A different point of view

Up front, I don’t think there’s going to be anything deep or meaningful or clever about this journal. All I feel today is raw frustration.

I chose to tell Riley’s story in the first person because she is a young adult, and They ™ always say that young readers like being inside the protag’s head. I usually like to write in third because, as an introvert, seeing so many “I”s on the screen makes me kind of cringe. But, fair enough, I’m up for a challenge… I thought.

Well, I wrote the first act. All 22,000 words of it. Yikes! But also… yay! It’s a milestone I don’t hit often, so I chose to celebrate the win for a couple of days.

I decided to take a break so I could come back with fresh eyes before editing. I stalked Twitter for a few days. Read up on the news. We made a cake for my girl’s 17th birthday. Life stuff.

I also did some betareading for some really nice authors. I don’t have their permission to write about that here, but when they have a launch date for their books I’ll be sure to trumpet for them.

One thing I really loved about betareading was that it forced me to get into someone else’s story. To read new ideas, and think a little differently. In scanning for flow and grammar, I got to flip my brain from create to edit in a fun way, and was able to help out some other writers in the process.

So tonight I pulled up my story. I started to edit, feeling so fresh so clean. What seemed natural during drafting read like … well, I’m not proud of it. It was mechanical, and I couldn’t hear my voice in it at all.

I walked there and did the thing. Then I walked somewhere else and did a different thing. Yet another different thing I did as I walked there. Step, step, step. Do a thing.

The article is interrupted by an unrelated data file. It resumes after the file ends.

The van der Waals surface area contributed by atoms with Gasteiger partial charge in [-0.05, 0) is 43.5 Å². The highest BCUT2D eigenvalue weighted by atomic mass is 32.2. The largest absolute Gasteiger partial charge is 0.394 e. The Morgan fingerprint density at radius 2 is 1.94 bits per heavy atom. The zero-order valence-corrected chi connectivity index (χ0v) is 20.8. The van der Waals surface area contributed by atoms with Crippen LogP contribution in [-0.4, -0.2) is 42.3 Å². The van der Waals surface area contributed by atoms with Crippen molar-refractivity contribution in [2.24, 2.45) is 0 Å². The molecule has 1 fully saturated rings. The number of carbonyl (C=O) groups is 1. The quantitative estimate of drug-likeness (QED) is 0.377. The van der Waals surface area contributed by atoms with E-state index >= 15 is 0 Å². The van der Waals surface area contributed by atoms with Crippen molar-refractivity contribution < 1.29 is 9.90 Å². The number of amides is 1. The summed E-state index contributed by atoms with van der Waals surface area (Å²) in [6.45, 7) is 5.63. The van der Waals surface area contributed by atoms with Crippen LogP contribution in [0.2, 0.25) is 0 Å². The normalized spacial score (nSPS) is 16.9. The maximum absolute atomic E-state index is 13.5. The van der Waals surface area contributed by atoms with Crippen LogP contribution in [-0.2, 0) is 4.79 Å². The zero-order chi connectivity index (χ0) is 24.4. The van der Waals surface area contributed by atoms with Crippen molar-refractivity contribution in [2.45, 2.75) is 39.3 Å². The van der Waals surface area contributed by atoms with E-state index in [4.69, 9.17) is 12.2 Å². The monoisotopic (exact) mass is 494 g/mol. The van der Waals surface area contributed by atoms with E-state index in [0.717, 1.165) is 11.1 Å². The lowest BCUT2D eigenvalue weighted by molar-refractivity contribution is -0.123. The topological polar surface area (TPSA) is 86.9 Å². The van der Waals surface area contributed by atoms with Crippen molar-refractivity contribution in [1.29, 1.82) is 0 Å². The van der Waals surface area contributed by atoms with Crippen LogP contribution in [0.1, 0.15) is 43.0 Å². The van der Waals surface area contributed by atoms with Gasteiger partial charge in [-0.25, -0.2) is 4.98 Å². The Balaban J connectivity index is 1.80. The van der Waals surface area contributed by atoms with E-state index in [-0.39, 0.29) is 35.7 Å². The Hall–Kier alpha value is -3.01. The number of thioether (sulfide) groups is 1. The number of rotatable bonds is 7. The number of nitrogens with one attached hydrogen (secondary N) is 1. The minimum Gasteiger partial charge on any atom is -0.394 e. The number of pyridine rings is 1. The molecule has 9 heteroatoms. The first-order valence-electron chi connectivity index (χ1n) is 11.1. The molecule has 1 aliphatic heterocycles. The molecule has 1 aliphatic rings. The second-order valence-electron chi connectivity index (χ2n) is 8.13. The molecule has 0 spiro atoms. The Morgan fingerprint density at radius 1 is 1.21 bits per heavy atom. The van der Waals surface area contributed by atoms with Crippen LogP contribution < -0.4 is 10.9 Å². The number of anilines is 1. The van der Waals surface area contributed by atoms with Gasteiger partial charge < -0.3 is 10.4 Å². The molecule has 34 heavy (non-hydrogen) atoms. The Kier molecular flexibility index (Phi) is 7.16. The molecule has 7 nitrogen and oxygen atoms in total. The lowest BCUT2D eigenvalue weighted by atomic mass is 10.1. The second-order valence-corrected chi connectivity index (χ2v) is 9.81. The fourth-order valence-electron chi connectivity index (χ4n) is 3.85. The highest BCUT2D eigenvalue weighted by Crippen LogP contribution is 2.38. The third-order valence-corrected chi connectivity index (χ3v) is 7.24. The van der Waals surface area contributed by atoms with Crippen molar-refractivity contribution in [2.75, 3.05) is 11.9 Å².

I was still just putting people on their marks and shifting the chess pieces across the board. It didn’t feel like they were alive at all. My protag was virtually nonexistent in the scenes because she, as a fellow introvert, was in reaction mode as the world happened around her.

That’s no fun to read. So, I did a little experiment on one paragraph from Riley’s fourth chapter. I rewrote it in my native third person. And sure, I rambled. It’s not good, but it was a lot less effort to get down so I just kind of kept going.

What do you think?

First Person

I pressed my earbuds in and pulled up a lecture that I’d missed while I was at Tillie’s. Finals started in a few days, and they didn’t care if my nerves were shot.  I’d made the water too hot, so I took my time easing into the bathtub.  When I was finally settled my toes were pink but the heat was working its magic on my muscles.

Third Person

Riley pressed her earbuds in, then pulled up a lecture on her phone.  Finals started on Monday, whether or not her nerves were shot.  She worked a kink out of her neck, then leaned forward on her desk with her head cradled in her hands.  Her professor’s voice filled her head, blocking everything else out.

… the body’s ability to manifest pain when the mind is taxed beyond its limits…

The muscles in her neck spasmed again, and she winced. She needed to study, but no one said she had to do it at her desk.  Smiling to herself, she rolled backward and dragged her sore body to the bathroom.

She set the water a little hotter than usual, and soon a haze of steam filled the room.  She dipped a toe into the water like a canary in a coal mine, and recoiled with a gasp.  The air felt thick in her throat, and her skin protested an angry pink.  

As she waited, the heat of the room seeped into her.  Her eyes closed as she yawned, and it was effort to open them again.  Soon enough, she slipped into the bath.  The heat pulled at her muscles, forcing them to loosen up.

What do you think?